Norfolk Biodiversity

And if you ever saw him…

We all know Rudolf, Dasher, Dancer, Prancer, Vixen, Comet, Cupid, Donner, and Blitzen – well some of us may struggle a little past Dancer! They make up the very core of all things Christmas and no doubt by January 1st 2015 some may even be glad to see the back of them again!

We know those reindeer live in Lapland but what do we actually know of the deer that reside here in our very own Norfolk?

Step forward the slightly unusual Chinese Water Deer – unusual in the sense that despite being classed as an invasive species, they’ve been roaming free in the wild for decades.

And if that didn’t make them special enough, the Chinese Water Deer have no antlers.

None whatsoever.

What do they have?

Rudolf has his nose; the Chinese Water Deer have tusks.

Chinese Water Deer close up (Credited to

These tusks are used both defensively and offensively during the rutting season (which just happens to be Christmas) as they will fight for territory as well as mates.

Unlike some other non-native species that have been introduced here in the UK, they are thought to have little negative impact on local biodiversity.

Interestingly, a common complaint about deer is the damage done through grazing – Chinese Water Deer?

Not a single known complaint.

So where do the Chinese Water Deer come from? (Go on, guess)

Well, in 1896 known collector of deer the Duke of Bedford brought them to his Woburn Abbey Estate in Bedfordshire all the way from China, where they were most likely to be found along the Yangtze River.



From then on, in 1929 a small herd of Chinese Water Deer were given to Whipsnade Park (known to us in the modern day as Whipsnade zoo) while others escaped into the wild around 1945 where generations of breeding has seen an increase in numbers across the UK.


Today in 2014 10% of the global population of Chinese Water Deer live here in the UK meaning that that there are more living here than there are remaining in their native China.

This of course places a greater importance on the protection of the animal and had led to the establishment of the Chinese Water Deer Foundation to help protect the rare creature.

What’s in a name?

The Chinese Water Deer like to set up shop around river beds, damp woodland and riverbanks – so of course they love it here along the fens of East Anglia!

The Chinese Water Deer are not city dwellers, as isolate creatures they steer away from the busy life of the suburbs and in doing so, they can be very difficult to locate –but, with Norfolk’s long country roads there is always the risk of road collisions.

Not simply with the Chinese Water Deer, but all deer that populate the Norfolk area.

This is an issue recognised by The Deer Initiative which is supported by the Norfolk Constabulary.

They are calling on you and the Norfolk community to help report and reduce the frequency of deer collisions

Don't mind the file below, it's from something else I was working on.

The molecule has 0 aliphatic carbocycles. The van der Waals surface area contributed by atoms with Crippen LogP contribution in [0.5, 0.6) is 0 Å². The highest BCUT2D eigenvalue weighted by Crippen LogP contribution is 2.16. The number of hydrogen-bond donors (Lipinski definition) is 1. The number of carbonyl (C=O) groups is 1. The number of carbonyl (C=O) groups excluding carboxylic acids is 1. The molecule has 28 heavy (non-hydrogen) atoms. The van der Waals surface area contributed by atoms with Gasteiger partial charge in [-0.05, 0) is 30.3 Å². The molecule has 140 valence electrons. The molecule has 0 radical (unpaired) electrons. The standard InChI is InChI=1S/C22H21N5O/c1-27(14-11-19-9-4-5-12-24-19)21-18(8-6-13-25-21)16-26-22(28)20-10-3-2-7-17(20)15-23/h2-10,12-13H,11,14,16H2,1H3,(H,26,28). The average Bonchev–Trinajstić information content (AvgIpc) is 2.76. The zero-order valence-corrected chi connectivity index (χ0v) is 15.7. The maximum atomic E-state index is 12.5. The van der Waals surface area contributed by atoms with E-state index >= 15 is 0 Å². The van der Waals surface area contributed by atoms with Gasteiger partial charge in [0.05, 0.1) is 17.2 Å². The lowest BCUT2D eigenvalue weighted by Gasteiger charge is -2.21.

So with Christmas just around the corner, listen out for those sleigh bells, leave a carrot out on Christmas Eve and spare a thought for the very special Chinese Water Deer!


Come on ‘deer’, let’s go for a swim (Credited to


To all readers, have a very Merry Christmas!



About Dale Benton

Football fan. Cyclist. Slight geek. Communications at Norfolk County Council. Yorkshire.

3 comments on “And if you ever saw him…

  1. Pingback: A Christmas Tree-t | Norfolk Biodiversity

  2. spike
    December 19, 2014

    This presents an interesting question – what would happen if a critically endangered species elsewhere became an established invasive species in the UK? Would we still have a duty to remove it if it was damaging native biodiversity?


    • Norfolk Biodiversity
      December 19, 2014

      That is a really interesting question that doesn’t have a straightforward answer. Some of the issues surrounding this debate are discussed here, in a study on Chinese wattle-necked softshell turtles which looked into answering this question:

      In the case of Chinese Water Deer, we don’t have a ‘duty to remove’ them at the moment, and they are not commonly hunted in the way Muntjac and other introduced deer are. However, the rapid growth in the population of the species is causing alarm. Most likely a balanced approach is needed, where we try to keep them away from the areas they can cause the most harm, whilst keeping in mind that they are increasingly rare in their native range. We should also encourage the Chinese to put more effective measures in place for ‘in situ’ conservation.


Leave a Reply

Fill in your details below or click an icon to log in: Logo

You are commenting using your account. Log Out /  Change )

Google+ photo

You are commenting using your Google+ account. Log Out /  Change )

Twitter picture

You are commenting using your Twitter account. Log Out /  Change )

Facebook photo

You are commenting using your Facebook account. Log Out /  Change )


Connecting to %s

Posts by Date

Contact Us

%d bloggers like this: